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Sustainable Steps

Green practices at local wineries, restaurants, and hotels lower Napa Valley’s carbon footprint.



Rambo the peregrine falcon ensures that ripening grapes are safe from starlings, finches, and blackbirds.

Photo by Sara Hare

Something big is happening with sustainability in Wine Country. Even at additional expense and with extra effort, today’s industry leaders are going above and beyond to conduct business with an eye on the environment.

Much has been written about eco-conscious building design such as gravity-flow winemaking and LEED certification, but less has been said about the small sustainable practices a business can adopt that can add up to a big difference.

Here, we look at some of the leaders in Wine Country sustainability.

At Cline Cellars, some  1,500 sheep and goats leaf the grapevines, a process normally done by hand. Photo by Sara Hare.

Green Vineyards

Napa and Sonoma counties’ venerable wine industry is adopting new and ecologically friendly practices.

Avian Abatement

High above Carneros, a peregrine falcon named Rambo flies toward a flock of starlings hovering near pinot noir grapes. Steely-eyed, he soars over manicured vineyards. The starlings scatter.

Rambo is Bouchaine Vineyards’ best hope of keeping their grapes peck-free and perfect, explains Rebecca Rosen, owner of Authentic Abatement, a company used by numerous Napa and Sonoma wineries (including Cakebread and Robert Sinsky) to repel the starlings, finches, and blackbirds that do real damage to grapes in their final weeks of ripening.

According to Rosen, her aviary abatement program—which is 80 to 90 percent successful in keeping bird pests out of the vineyards—is the most effective and environmentally sound technique available.

“Lots of wineries still use Mylar,” Rosen says, referencing the silvery strips tied to vines to deter birds with their flashing. “But for the starling, a bird that’s smart enough to learn to talk, that’s just like ringing the dinner bell.”

Many wineries also use loud propane cannons to scare away birds, but, for obvious reasons, this practice has detractors. Thankfully, per Rosen, the use of “crazy corn”—a type of poison—has been mostly eliminated.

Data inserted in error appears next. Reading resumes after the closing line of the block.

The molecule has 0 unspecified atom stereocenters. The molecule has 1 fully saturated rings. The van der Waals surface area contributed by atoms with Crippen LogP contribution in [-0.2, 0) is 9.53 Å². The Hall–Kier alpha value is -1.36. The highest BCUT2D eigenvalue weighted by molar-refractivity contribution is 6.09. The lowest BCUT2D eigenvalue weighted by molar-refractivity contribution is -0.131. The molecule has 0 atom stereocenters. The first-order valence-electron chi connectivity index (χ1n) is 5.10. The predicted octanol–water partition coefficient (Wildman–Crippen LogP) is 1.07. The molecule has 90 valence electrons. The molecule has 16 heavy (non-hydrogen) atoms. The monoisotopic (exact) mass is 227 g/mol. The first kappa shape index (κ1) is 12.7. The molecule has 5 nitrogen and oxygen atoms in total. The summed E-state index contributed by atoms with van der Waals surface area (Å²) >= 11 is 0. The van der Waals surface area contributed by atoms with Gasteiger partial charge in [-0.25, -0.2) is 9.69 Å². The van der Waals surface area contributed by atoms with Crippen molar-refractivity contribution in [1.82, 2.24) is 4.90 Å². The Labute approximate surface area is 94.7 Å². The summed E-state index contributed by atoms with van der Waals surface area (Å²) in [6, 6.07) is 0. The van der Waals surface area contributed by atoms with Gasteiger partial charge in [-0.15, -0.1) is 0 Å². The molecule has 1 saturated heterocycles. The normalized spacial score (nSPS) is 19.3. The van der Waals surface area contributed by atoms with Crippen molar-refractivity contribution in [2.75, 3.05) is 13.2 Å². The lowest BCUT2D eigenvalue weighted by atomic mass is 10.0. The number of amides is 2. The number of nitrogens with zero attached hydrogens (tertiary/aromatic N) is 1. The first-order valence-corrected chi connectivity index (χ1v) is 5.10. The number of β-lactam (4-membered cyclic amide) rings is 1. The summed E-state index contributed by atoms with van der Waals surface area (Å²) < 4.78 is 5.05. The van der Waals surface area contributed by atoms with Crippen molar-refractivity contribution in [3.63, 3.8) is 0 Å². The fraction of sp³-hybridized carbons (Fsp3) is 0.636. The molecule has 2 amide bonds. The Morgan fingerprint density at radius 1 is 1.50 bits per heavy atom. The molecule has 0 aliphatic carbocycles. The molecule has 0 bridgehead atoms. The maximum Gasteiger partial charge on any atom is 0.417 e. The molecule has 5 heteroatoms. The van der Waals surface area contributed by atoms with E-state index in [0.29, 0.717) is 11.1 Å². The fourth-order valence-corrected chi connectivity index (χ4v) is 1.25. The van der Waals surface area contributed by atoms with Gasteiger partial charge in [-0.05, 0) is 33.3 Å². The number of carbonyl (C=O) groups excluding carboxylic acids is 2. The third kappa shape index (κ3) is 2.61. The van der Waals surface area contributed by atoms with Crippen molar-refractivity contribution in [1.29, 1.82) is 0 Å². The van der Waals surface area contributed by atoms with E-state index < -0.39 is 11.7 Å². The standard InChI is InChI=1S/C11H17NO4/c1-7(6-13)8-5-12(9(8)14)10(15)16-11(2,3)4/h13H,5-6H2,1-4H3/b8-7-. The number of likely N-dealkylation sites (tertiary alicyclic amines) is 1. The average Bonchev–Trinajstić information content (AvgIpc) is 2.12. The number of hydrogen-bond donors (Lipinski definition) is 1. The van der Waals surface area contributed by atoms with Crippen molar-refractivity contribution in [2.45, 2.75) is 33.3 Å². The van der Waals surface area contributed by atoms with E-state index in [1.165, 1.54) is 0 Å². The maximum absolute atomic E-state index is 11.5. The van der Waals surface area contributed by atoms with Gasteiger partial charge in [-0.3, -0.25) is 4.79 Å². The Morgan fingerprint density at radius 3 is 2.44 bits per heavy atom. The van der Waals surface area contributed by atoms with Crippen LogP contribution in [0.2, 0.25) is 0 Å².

With the number of vineyards Rosen manages increasing each year, falcons like Rambo are the technique of the future.

Dry Farming and Hydration Monitoring

With thousands of acres of vineyards in Napa and Sonoma counties, water usage is of critical importance. A number of wineries have committed to dry farming, or nonirrigated cultivation of crops, and not only because of its potential to reduce water consumption. The densely flavored berries that result produce highly concentrated wines.

Emeritus Vineyards of Sebastopol is one of the few wineries in Wine Country that is 100 percent dry farmed. The winery estimates that it saves as much as 15 million gallons of water per year.

The interest in dry farming has given rise to companies such as Fruition Sciences, a data provider that aids winemakers in determining the optimal way to treat their vineyards in order to get the best possible fruit. For instance, the company uses a sap flow sensor to measure vine transpiration and estimate the amount of water it requires.

A handful of wineries have shown interest in converting to the practice, including Viader, Arrowood, and Dominus. Expect more dry farming in the future, as California’s chronic drought issues seem here to stay.

Sheep Leafing

Most wine growers “leaf” their vines to remove excess leaves from the canopy and expose clusters of grapes to the sun. A painstaking process, leafing is almost always done by hand.

This is not the case at Sonoma’s Cline Cellars.

For more than a decade, Cline has employed its flock of 1,500 sheep and goats to selectively leaf and weed its nearly 1,000 planted acres. “We bring them in several times a year,” says Megan Cline, daughter of founder Fred Cline. “During the summer, we use sheep for leafing. In the fall they eat the yellowed leaves and tidy things up. Then in the winter, we use them to mow down the weeds between the trellised rows.”

Cline’s sheep do a great job leafing the canopy, and they also fertilize the vineyards and aerate the soil with their hooves at the same time.

But why don’t the sheep eat the grapes? It’s because leafing happens before veraison, when grapes change color and become sweet. When the sheep come through, the grapes are still too bitter. In leafing, as in life, timing is everything.

Transforming Pomace

After harvest is complete and “juice” is in fermentation tanks, winemakers need to manage the pomace, or leftover grape skins and seeds.

Most wineries compost pomace, bringing it back to the vineyard to fertilize the vines. But that solution goes only so far, according to Scott Forsberg, COO of Sonomaceuticals.

“At some point, spreading grape pomace in the vineyards becomes a bio-burden,” Forsberg says. “Pomace creates unwanted acidity in the soil. It can also mold. After harvest there is such a large volume of material that it’s difficult to compost it properly without creating a bio-reactor, which can affect the water table.”